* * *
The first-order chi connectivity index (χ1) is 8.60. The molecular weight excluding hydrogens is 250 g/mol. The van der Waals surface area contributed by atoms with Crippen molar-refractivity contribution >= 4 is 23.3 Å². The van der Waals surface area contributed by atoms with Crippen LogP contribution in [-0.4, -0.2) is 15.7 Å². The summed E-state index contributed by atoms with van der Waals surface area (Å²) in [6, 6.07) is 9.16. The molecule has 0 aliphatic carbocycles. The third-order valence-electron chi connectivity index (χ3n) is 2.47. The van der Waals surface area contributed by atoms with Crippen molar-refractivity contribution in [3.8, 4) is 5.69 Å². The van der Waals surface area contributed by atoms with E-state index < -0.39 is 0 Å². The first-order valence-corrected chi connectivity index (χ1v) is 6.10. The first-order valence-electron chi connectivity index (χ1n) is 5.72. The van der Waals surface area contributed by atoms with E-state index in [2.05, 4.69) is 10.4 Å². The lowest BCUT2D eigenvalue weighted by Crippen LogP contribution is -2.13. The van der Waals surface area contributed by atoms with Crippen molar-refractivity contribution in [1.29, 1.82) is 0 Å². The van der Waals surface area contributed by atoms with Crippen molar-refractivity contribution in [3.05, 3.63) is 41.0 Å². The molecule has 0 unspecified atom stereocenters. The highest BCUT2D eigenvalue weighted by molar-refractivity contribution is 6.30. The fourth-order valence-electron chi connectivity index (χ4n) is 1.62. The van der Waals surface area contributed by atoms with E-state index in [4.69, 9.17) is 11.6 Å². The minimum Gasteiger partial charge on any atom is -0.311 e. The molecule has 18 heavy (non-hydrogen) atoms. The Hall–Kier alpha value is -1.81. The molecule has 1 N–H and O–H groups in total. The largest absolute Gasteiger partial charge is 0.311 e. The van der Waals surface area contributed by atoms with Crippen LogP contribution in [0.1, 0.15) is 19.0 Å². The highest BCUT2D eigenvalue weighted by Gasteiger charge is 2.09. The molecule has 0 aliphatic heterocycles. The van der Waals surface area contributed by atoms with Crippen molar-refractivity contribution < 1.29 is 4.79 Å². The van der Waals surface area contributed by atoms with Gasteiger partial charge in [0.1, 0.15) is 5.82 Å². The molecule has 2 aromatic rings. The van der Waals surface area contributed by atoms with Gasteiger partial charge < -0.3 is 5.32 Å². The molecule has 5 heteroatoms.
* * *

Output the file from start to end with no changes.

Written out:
The first-order chi connectivity index (χ1) is 8.60. The molecular weight excluding hydrogens is 250 g/mol. The van der Waals surface area contributed by atoms with Crippen molar-refractivity contribution >= 4 is 23.3 Å². The van der Waals surface area contributed by atoms with Crippen LogP contribution in [-0.4, -0.2) is 15.7 Å². The summed E-state index contributed by atoms with van der Waals surface area (Å²) in [6, 6.07) is 9.16. The molecule has 0 aliphatic carbocycles. The third-order valence-electron chi connectivity index (χ3n) is 2.47. The van der Waals surface area contributed by atoms with Crippen molar-refractivity contribution in [3.8, 4) is 5.69 Å². The van der Waals surface area contributed by atoms with E-state index < -0.39 is 0 Å². The first-order valence-corrected chi connectivity index (χ1v) is 6.10. The first-order valence-electron chi connectivity index (χ1n) is 5.72. The van der Waals surface area contributed by atoms with E-state index in [2.05, 4.69) is 10.4 Å². The lowest BCUT2D eigenvalue weighted by Crippen LogP contribution is -2.13. The van der Waals surface area contributed by atoms with Crippen molar-refractivity contribution in [1.29, 1.82) is 0 Å². The van der Waals surface area contributed by atoms with Crippen molar-refractivity contribution in [3.05, 3.63) is 41.0 Å². The molecule has 0 unspecified atom stereocenters. The highest BCUT2D eigenvalue weighted by molar-refractivity contribution is 6.30. The fourth-order valence-electron chi connectivity index (χ4n) is 1.62. The van der Waals surface area contributed by atoms with E-state index in [4.69, 9.17) is 11.6 Å². The minimum Gasteiger partial charge on any atom is -0.311 e. The molecule has 18 heavy (non-hydrogen) atoms. The Hall–Kier alpha value is -1.81. The molecule has 1 N–H and O–H groups in total. The largest absolute Gasteiger partial charge is 0.311 e. The van der Waals surface area contributed by atoms with Crippen LogP contribution in [0.1, 0.15) is 19.0 Å². The highest BCUT2D eigenvalue weighted by Gasteiger charge is 2.09. The molecule has 0 aliphatic heterocycles. The van der Waals surface area contributed by atoms with Crippen molar-refractivity contribution < 1.29 is 4.79 Å². The van der Waals surface area contributed by atoms with Gasteiger partial charge in [0.1, 0.15) is 5.82 Å². The molecule has 2 aromatic rings. The van der Waals surface area contributed by atoms with Gasteiger partial charge < -0.3 is 5.32 Å². The molecule has 5 heteroatoms.